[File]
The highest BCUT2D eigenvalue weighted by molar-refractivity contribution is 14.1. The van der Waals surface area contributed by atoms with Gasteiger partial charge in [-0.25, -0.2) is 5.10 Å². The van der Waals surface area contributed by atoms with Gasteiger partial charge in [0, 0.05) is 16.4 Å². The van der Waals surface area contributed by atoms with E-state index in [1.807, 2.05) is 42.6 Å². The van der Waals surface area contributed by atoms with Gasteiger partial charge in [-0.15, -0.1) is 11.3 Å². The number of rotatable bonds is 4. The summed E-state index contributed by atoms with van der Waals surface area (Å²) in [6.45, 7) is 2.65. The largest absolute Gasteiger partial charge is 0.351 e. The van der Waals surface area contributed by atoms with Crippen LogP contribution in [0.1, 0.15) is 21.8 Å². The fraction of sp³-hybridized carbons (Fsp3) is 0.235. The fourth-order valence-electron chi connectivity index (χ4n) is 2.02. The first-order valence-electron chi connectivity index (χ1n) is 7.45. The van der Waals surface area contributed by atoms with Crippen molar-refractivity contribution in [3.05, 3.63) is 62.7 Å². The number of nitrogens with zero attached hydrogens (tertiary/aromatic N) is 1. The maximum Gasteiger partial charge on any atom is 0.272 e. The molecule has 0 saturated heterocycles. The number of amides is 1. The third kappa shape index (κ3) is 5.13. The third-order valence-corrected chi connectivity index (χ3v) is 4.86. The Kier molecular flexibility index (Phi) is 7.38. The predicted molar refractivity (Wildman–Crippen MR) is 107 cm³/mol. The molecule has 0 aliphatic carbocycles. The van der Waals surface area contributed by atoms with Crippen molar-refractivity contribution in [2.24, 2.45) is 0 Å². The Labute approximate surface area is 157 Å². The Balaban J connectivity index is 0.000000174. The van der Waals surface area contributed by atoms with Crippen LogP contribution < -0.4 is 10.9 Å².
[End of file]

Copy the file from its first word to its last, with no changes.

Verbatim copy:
The highest BCUT2D eigenvalue weighted by molar-refractivity contribution is 14.1. The van der Waals surface area contributed by atoms with Gasteiger partial charge in [-0.25, -0.2) is 5.10 Å². The van der Waals surface area contributed by atoms with Gasteiger partial charge in [0, 0.05) is 16.4 Å². The van der Waals surface area contributed by atoms with E-state index in [1.807, 2.05) is 42.6 Å². The van der Waals surface area contributed by atoms with Gasteiger partial charge in [-0.15, -0.1) is 11.3 Å². The number of rotatable bonds is 4. The summed E-state index contributed by atoms with van der Waals surface area (Å²) in [6.45, 7) is 2.65. The largest absolute Gasteiger partial charge is 0.351 e. The van der Waals surface area contributed by atoms with Crippen LogP contribution in [0.1, 0.15) is 21.8 Å². The fraction of sp³-hybridized carbons (Fsp3) is 0.235. The fourth-order valence-electron chi connectivity index (χ4n) is 2.02. The first-order valence-electron chi connectivity index (χ1n) is 7.45. The van der Waals surface area contributed by atoms with Crippen molar-refractivity contribution in [3.05, 3.63) is 62.7 Å². The number of nitrogens with zero attached hydrogens (tertiary/aromatic N) is 1. The maximum Gasteiger partial charge on any atom is 0.272 e. The molecule has 0 saturated heterocycles. The number of amides is 1. The third kappa shape index (κ3) is 5.13. The third-order valence-corrected chi connectivity index (χ3v) is 4.86. The Kier molecular flexibility index (Phi) is 7.38. The predicted molar refractivity (Wildman–Crippen MR) is 107 cm³/mol. The molecule has 0 aliphatic carbocycles. The van der Waals surface area contributed by atoms with Crippen molar-refractivity contribution in [2.24, 2.45) is 0 Å². The Labute approximate surface area is 157 Å². The Balaban J connectivity index is 0.000000174. The van der Waals surface area contributed by atoms with Crippen LogP contribution < -0.4 is 10.9 Å².